allowing for double counting (some students are en­
rolled in more than one course) these growth records
are phenomenal. Furthermore, since all units did
not report to The Compendium, the statistics are
considered “ very conservative.”
Also, as reported in the 1967 Compendium, 578
closed circuit systems are in operation. IT F S is used
by 36 institutions and 15 other units are in the
planning stages.
A development of the 1960’s has been the banding
together of E T V facilities, both open and closed
circuit, into state and regional networks. Formation
of a national E T V network is now in process.
E T V in the Fifth D istrict Fifth D istrict states
boast many milestones in educational television.


South Carolina had the first and now has the largest,
most comprehensive E T V network in the nation.
The state system combines the use of closed and
open circuit facilities. The coaxial cable hookup
can transmit six programs simultaneously and
reaches every county in the State. Though all six
channels are not completely activated, there is a po­
tential for 84 programs to be telecast every school
day. There are five open circuit stations. During
school hours, the closed system serves secondary
schools and the open circuit stations provide ele­
mentary school programs. There is an E T V en­
rollment of 207,345 pupils in the elementary schools
and 87,351 in the secondary schools. A t each level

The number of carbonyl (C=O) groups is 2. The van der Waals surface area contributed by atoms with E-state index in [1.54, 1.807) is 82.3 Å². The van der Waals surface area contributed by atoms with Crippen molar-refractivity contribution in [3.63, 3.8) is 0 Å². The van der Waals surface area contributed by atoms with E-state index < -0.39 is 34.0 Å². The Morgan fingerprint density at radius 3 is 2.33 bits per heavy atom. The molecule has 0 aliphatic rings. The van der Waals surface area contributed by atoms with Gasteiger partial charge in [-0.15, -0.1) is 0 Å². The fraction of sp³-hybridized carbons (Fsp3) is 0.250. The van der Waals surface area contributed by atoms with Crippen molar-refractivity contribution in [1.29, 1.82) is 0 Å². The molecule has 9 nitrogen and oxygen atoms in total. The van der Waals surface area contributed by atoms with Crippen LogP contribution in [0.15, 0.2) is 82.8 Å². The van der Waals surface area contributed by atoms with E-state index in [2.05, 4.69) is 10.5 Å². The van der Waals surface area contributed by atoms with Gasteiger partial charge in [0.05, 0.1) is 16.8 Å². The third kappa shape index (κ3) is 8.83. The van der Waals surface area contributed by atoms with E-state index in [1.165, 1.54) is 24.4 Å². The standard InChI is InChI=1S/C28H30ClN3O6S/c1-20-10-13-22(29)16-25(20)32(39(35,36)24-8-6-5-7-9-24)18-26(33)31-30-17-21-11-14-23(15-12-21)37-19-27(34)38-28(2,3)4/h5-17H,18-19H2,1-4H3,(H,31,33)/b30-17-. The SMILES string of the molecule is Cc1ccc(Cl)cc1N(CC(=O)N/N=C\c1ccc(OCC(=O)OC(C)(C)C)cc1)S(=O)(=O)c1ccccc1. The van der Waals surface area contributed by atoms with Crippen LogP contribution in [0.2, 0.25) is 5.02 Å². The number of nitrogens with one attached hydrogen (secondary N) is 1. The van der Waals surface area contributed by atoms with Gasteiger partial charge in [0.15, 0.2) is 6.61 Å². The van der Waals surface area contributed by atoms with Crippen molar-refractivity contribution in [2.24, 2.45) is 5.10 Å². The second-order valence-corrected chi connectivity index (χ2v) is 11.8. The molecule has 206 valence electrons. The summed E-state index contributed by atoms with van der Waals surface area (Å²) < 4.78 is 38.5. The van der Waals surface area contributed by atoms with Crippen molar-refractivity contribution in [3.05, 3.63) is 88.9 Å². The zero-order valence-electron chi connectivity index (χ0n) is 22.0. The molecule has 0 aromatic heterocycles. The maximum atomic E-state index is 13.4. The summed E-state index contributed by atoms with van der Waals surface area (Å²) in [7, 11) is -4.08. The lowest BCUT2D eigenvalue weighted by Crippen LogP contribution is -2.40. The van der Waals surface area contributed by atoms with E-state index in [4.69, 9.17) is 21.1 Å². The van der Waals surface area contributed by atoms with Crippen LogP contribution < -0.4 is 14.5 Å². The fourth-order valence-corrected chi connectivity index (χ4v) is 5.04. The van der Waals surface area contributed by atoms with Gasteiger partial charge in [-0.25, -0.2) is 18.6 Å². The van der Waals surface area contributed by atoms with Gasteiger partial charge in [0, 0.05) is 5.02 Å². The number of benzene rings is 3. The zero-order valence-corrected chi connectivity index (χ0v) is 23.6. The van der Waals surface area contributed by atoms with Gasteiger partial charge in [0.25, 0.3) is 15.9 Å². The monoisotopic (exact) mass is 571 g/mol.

2 1 series of classes are offered in the curriculum.
There is also an extensive in-service E T V teacher
training program in the State. Professional educa­
tional programming now includes series for doctors,
nurses, dentists, pharmacists, lawyers, bankers, social
workers, and policem en; and a series for food service
personnel is now in preparation. There is also ex­
tensive programming in business and industrial edu­
cation and plans for in-service training of state em­
ployees. Telecasts are scheduled through the use of
the University of South Carolina computer.
W hile South Carolina, with its state legislature
recognizing the potential of E T V in 1957, had a
head start on the other Fifth District states, all the
states are making great strides toward eventual state­
wide networks.
Virginia has three E T V open
circuit stations, with two more under construction.
Roanoke station W B R A is one of the first E T V
stations in the nation with full color capability. In
addition W C V E -W C V W in Richmond is the eighth
station in the country to transmit on two U H F
channels. In Virginia E T V has been developed on